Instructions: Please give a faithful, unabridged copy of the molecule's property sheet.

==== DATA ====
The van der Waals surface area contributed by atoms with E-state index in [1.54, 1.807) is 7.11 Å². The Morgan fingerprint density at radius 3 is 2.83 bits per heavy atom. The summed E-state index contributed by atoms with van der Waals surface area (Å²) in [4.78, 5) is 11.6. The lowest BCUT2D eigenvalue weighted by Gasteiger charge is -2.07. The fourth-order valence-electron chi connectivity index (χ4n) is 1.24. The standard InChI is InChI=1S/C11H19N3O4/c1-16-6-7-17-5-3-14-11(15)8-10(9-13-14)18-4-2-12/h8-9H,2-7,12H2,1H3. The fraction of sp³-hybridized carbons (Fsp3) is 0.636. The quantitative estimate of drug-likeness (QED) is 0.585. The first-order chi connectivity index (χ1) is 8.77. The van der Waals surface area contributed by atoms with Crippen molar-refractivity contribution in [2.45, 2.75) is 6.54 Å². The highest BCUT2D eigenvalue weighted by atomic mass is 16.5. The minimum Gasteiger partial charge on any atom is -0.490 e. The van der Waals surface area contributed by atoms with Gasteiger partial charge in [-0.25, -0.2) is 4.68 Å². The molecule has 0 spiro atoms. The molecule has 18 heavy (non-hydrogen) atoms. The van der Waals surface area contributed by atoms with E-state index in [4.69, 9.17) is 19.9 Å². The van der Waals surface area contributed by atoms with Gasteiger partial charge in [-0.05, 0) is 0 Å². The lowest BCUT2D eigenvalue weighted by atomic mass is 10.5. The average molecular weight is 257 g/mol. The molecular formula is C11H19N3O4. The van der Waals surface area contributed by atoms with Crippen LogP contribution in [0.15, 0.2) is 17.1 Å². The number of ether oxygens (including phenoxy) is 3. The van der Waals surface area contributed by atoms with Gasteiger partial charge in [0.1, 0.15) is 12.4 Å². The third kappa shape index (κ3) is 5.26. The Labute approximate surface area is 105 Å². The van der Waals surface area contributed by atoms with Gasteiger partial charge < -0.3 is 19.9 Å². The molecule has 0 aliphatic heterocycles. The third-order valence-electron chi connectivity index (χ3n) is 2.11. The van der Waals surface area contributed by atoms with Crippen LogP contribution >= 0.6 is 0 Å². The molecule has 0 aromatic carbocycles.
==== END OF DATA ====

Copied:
The van der Waals surface area contributed by atoms with E-state index in [1.54, 1.807) is 7.11 Å². The Morgan fingerprint density at radius 3 is 2.83 bits per heavy atom. The summed E-state index contributed by atoms with van der Waals surface area (Å²) in [4.78, 5) is 11.6. The lowest BCUT2D eigenvalue weighted by Gasteiger charge is -2.07. The fourth-order valence-electron chi connectivity index (χ4n) is 1.24. The standard InChI is InChI=1S/C11H19N3O4/c1-16-6-7-17-5-3-14-11(15)8-10(9-13-14)18-4-2-12/h8-9H,2-7,12H2,1H3. The fraction of sp³-hybridized carbons (Fsp3) is 0.636. The quantitative estimate of drug-likeness (QED) is 0.585. The first-order chi connectivity index (χ1) is 8.77. The van der Waals surface area contributed by atoms with Crippen molar-refractivity contribution in [2.45, 2.75) is 6.54 Å². The highest BCUT2D eigenvalue weighted by atomic mass is 16.5. The minimum Gasteiger partial charge on any atom is -0.490 e. The van der Waals surface area contributed by atoms with Gasteiger partial charge in [-0.25, -0.2) is 4.68 Å². The molecule has 0 spiro atoms. The molecule has 18 heavy (non-hydrogen) atoms. The van der Waals surface area contributed by atoms with E-state index in [4.69, 9.17) is 19.9 Å². The van der Waals surface area contributed by atoms with Gasteiger partial charge in [-0.05, 0) is 0 Å². The lowest BCUT2D eigenvalue weighted by atomic mass is 10.5. The average molecular weight is 257 g/mol. The molecular formula is C11H19N3O4. The van der Waals surface area contributed by atoms with Crippen LogP contribution in [0.15, 0.2) is 17.1 Å². The number of ether oxygens (including phenoxy) is 3. The van der Waals surface area contributed by atoms with Gasteiger partial charge in [0.1, 0.15) is 12.4 Å². The third kappa shape index (κ3) is 5.26. The Labute approximate surface area is 105 Å². The van der Waals surface area contributed by atoms with Gasteiger partial charge < -0.3 is 19.9 Å². The molecule has 0 aliphatic heterocycles. The third-order valence-electron chi connectivity index (χ3n) is 2.11. The van der Waals surface area contributed by atoms with Crippen LogP contribution >= 0.6 is 0 Å². The molecule has 0 aromatic carbocycles.